- They resemble wasps or hornets due to their similar coloration and markings17.
Pros and cons of locust borer attack on black locust trees
- None (locust borer is a destructive pest for black locust trees)
- Reduces tree growth and overall health18
- Causes structural damage to infested trees19
- Facilitates the entry of pathogens and other pests20
Damage and Impact
Effects on Black Locust Trees
The Locust Borer (Megacyllene robiniae) is a type of long-horned beetle that mainly targets Black Locust trees (Robinia pseudoacacia). Adult beetles lay eggs in the fall, and the larvae burrow into the tree’s bark, creating tunnels. These tunnels weaken the tree’s trunk and branches, making them more susceptible to breakage.
Black Locust trees that are already stressed or damaged (for example, from drought or cracks in the bark) are more likely to be attacked by Locust Borers. The damage can be severe, and in some cases, lead to the death of the tree.
Economic and Ecological Impact
Locust Borers can have both economic and ecological consequences due to their impact on Black Locust trees. Black Locust trees are valuable for their timber, as they are resistant to rot and are used for posts, fences, and other outdoor structures. The damage caused by Locust Borers can significantly reduce the quality and yield of this timber.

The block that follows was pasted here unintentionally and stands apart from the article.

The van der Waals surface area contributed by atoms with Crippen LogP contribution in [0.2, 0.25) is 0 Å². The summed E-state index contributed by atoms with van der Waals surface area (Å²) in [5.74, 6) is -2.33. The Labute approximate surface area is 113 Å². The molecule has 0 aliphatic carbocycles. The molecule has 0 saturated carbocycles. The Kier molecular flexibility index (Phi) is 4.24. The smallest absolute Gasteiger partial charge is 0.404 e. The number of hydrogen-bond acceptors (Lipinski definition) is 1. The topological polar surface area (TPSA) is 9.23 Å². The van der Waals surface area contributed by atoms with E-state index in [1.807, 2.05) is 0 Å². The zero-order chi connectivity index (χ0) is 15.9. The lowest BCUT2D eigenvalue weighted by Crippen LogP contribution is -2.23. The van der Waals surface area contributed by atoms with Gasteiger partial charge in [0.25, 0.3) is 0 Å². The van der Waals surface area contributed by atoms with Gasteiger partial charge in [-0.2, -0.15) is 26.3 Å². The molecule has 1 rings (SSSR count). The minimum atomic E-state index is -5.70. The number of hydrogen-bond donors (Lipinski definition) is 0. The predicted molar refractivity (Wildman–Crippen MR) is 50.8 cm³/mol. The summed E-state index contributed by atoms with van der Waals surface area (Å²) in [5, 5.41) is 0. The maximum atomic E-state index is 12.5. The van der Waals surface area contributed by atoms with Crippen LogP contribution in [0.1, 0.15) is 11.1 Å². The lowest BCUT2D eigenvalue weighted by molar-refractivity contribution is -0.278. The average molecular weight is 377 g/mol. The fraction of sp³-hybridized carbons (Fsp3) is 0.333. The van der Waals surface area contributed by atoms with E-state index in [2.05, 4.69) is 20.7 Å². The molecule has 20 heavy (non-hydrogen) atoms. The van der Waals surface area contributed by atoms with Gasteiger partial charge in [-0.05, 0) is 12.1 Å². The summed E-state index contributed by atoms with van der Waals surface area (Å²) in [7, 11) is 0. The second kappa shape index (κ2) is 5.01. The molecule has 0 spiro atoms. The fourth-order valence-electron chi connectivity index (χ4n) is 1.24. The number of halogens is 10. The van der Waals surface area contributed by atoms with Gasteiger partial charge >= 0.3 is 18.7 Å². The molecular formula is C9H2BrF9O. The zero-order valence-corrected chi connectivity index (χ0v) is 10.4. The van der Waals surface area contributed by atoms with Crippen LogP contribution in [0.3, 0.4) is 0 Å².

Ecologically, Black Locust trees provide habitat and food for various species of animals. As the trees are weakened or killed by Locust Borer infestations, their ability to provide these benefits is compromised. In addition, fallen or weakened branches can pose a hazard to both humans and animals.
Affected trees may attract both Locust Borers and Painted Hickory Borers, but Painted Hickory Borers are active in the spring, while Locust Borers are active from late summer to early fall, usually around September.
Comparison Table: Locust Borer vs. Painted Hickory Borer
|Painted Hickory Borer
|Black Locust trees
|Late summer to early fall
|Black with yellow markings, reddish legs
|Similar to Locust Borer, but with different timings
Management methods for Locust Borer infestations include improving tree health, pruning infested branches, and applying insecticide to the bark in late July or early August before eggs are laid. These measures can help mitigate the damage and impact of Locust Borers on Black Locust trees and the surrounding ecosystems.
Relationship with Goldenrod and Pollination
The Locust Borer (Megacyllene robiniae) is a longhorned beetle known for its relationship with goldenrod and pollination. This beetle belongs to the order Coleoptera. They are distinctly black and yellow, often mimicking the color pattern of stinging insects like bees1.
Adult locust borers are typically observed in late summer, feeding on the pollen of goldenrod1 and other flowers. Goldenrods are part of the Solidago genus and thrive in full to partial sun with dry to average soil moisture4.
Key features of locust borers and goldenrods:
- Black and yellow in color
- Feed on pollen of goldenrod and other flowers
- Help in pollination of flowers
- Mimic bees
- Grow in full to partial sun
- Dry to average soil moisture requirements
- Attract pollinators like locust borers and bees